When Chad and Jamie dropped the girls off Dec. 3 in Chino, at the home in which Chad and his three siblings grew up. Edward Cordero played with Tehya in a swing, snapping photos that he still carries on his phone. He eventually went to the living room to watch TV. Riley fell asleep there. Edward’s wife Patti, Chad’s mom, took care of Tehya, coaxing her to sleep in a bedroom. Even after Patti and Edward retired themselves, they checked Tehya regularly. When Edward got up just after midnight, Patti checked on Tehya. Around 12:45 a.m., she went in again. Edward heard her scream.
There is hardly any sorting out the next minutes, hours, days. A call to 911, Edward’s futile attempts at CPR, the arrival of paramedics, the gathering of relatives.
There were no answers, not then and not now, and maybe not ever. Part of the definition of SIDS, according to the American SIDS Institute, is that the deaths — about 1 in every 2,000 live births — remain unexplained, even after an autopsy. There are some preventative measures parents can take – have babies sleep on their backs, keep blankets and pillows out of the crib, etc. – but nothing is foolproof. And in those frantic moments after their granddaughter slipped away in their own home, Edward and Patti Cordero couldn’t comprehend it.
The police, too, wanted answers. They stationed an officer outside Tehya’s door, preventing anyone from entering. They separated Edward and Patti and, at their darkest moment, began questioning each individually. When was the baby last checked on? Who held her when?
“They treat you like a criminal,” Edward said.
Edward Cordero, though, had one thing to do before he could answer even a single question. He had to call his son.
“Making that phone call,” he said between sobs, “was the worst thing I ever had to do.”
The initial message to Chad was that he and Jamie had to come quickly, that something was wrong with Tehya. They were in the car instantly. At 1 a.m., the roads were wide open. Chad kept calling his father.
“I had to tell him the truth,” Edward Cordero said, so he did.
“I have no idea how I was able to drive,” Chad said.
When the Corderos arrived, the paramedics were already gone, the coroner there, distraught relatives littered about. Finally, authorities allowed the Corderos into Tehya’s room. There, they held their baby girl one last time.
“She looked peaceful,” Chad said. “She looked like she was sleeping. She looked like she had a smile on her face. Her eyes were halfway open, so it almost seemed like she was looking out at us.”
Try to keep things normal
In the days that followed, the Corderos’ Huntington Beach home filled with people, maybe 50 a day. Chad and Jamie spent much of the time in their room, the door closed, crying. But they wanted — they needed — the support. When Edward called Chad one day to say he and Patti would give them some space, Chad responded, “No. We want people here.”
The trick then: Try to keep things as normal as possible, even if that was inherently impossible. Just three weeks after Tehya’s death, the Corderos wanted to have their regular Christmas, and their regular Christmas included Chad’s younger brother Matthew playing Santa for all the family’s kids. In his role, Matthew ticked off their names. He omitted one: Tehya.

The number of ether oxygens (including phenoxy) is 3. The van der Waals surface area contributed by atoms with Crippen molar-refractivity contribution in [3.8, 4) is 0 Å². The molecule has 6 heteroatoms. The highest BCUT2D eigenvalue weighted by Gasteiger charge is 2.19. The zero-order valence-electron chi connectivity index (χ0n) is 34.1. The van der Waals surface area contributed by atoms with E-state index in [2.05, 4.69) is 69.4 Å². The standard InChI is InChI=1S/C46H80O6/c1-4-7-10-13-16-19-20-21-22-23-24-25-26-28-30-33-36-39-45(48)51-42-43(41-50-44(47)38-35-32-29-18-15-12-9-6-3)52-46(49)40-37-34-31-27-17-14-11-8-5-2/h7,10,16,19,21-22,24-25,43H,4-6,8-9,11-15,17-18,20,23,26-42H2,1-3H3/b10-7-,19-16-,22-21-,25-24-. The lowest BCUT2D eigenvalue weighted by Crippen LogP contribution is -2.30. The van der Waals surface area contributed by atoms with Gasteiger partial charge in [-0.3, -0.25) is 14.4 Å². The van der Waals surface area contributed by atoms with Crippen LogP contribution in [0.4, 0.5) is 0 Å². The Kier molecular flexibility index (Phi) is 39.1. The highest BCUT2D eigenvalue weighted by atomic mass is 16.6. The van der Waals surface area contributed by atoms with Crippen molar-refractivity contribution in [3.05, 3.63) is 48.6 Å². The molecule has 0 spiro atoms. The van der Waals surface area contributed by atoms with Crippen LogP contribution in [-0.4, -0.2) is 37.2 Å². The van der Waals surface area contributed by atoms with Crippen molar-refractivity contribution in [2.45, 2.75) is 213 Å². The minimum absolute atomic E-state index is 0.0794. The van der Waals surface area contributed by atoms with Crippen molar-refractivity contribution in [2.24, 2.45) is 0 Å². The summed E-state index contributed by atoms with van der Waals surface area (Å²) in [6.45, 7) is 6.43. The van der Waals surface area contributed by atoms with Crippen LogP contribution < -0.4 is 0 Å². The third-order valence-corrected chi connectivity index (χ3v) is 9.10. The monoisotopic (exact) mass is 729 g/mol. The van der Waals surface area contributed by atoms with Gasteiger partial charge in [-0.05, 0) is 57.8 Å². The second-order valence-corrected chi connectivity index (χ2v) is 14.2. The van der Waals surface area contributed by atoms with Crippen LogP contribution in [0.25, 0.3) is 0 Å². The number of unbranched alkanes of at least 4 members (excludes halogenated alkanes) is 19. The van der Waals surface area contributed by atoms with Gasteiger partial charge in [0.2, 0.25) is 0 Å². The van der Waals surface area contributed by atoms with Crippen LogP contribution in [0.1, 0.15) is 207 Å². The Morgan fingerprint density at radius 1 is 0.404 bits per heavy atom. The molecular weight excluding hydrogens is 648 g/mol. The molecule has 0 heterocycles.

“He didn’t know how he should handle it,” Edward Cordero said.
The realization hit everyone. Tehya wasn’t to be avoided. She was to be celebrated.
“I get upset with people that don’t talk about her because they think . . . I don’t know,” Jamie said. “I’m just happy when someone mentions her name, because she’s still our daughter.”
She is, too, the reason Chad Cordero returned to pitch. After Christmas, he called his agent and said he wanted to try again. The Blue Jays had been interested all along.
“I was just basically telling these guys,” said Toronto scouting director Dana Brown, who drafted Cordero when he held the same position with the Montreal Expos, “if there was anybody who would fight back, it would be him.”
The fight, though, takes work. Three days after Tehya died, Cordero got a tattoo of Tehya’s face on his left forearm. Now, he talks to her image before bullpen sessions, looks at it when he’s on the mound. Almost all the Corderos – Matthew, Edward, little sister Ashley — got tattoos as well. Jamie has Tehya’s footprint and nickname — “Tey Tey” — on the inside of her left wrist.
Still, said Jamie, “It doesn’t get easier,” and she badly needs distractions. The family passes the down time in spring training with hours of miniature golf. They bought a season pass to Busch Gardens, where being slung about on the roller coasters can nudge the mind somewhere else.
“You start questioning, ‘Why? Why? Why?’ ” Edward said. “It’ll be difficult to the day we die. We won’t ever get over it, but hopefully, we’ll be able to function.”
Functioning, now, includes baseball. Tuesday, Cordero is due to throw in a major league spring training game for the first time. Trite as it might sound, Tehya will join him.
“I’m just using her as motivation, trying to find strength,” he said, “because I know, now, she’ll always be with me, no matter what.”
She will be with the entire Cordero family. Even Riley, two months shy of her second birthday, hears about Tehya. “We have to remember: she lost a sister,” Jamie said. So when Chad and Jamie speak of her — which they do often — Riley turns her head to the sky and blows Tehya a kiss, her own way of doing what her parents want: Remembering precious little Tehya Irene Cordero, Sept. 12-Dec. 4, 2010.